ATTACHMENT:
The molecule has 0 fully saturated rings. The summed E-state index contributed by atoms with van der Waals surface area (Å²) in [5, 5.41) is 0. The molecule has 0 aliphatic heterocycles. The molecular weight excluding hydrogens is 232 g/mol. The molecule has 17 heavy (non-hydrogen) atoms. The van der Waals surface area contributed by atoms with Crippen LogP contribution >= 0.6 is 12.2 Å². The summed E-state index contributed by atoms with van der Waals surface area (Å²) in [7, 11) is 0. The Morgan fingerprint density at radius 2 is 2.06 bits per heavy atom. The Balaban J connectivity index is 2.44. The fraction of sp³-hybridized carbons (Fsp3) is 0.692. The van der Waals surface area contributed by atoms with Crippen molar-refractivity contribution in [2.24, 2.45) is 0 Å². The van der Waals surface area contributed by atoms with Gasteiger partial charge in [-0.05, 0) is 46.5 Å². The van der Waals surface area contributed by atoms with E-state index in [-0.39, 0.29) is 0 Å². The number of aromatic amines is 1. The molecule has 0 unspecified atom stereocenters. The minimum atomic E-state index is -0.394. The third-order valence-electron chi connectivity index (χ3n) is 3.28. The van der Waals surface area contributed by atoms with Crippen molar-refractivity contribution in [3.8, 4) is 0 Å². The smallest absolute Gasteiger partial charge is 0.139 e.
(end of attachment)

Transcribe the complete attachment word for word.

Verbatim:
The molecule has 0 fully saturated rings. The summed E-state index contributed by atoms with van der Waals surface area (Å²) in [5, 5.41) is 0. The molecule has 0 aliphatic heterocycles. The molecular weight excluding hydrogens is 232 g/mol. The molecule has 17 heavy (non-hydrogen) atoms. The van der Waals surface area contributed by atoms with Crippen LogP contribution >= 0.6 is 12.2 Å². The summed E-state index contributed by atoms with van der Waals surface area (Å²) in [7, 11) is 0. The Morgan fingerprint density at radius 2 is 2.06 bits per heavy atom. The Balaban J connectivity index is 2.44. The fraction of sp³-hybridized carbons (Fsp3) is 0.692. The van der Waals surface area contributed by atoms with Crippen molar-refractivity contribution in [2.24, 2.45) is 0 Å². The van der Waals surface area contributed by atoms with Gasteiger partial charge in [-0.05, 0) is 46.5 Å². The van der Waals surface area contributed by atoms with E-state index in [-0.39, 0.29) is 0 Å². The number of aromatic amines is 1. The molecule has 0 unspecified atom stereocenters. The minimum atomic E-state index is -0.394. The third-order valence-electron chi connectivity index (χ3n) is 3.28. The van der Waals surface area contributed by atoms with Crippen molar-refractivity contribution in [3.8, 4) is 0 Å². The smallest absolute Gasteiger partial charge is 0.139 e.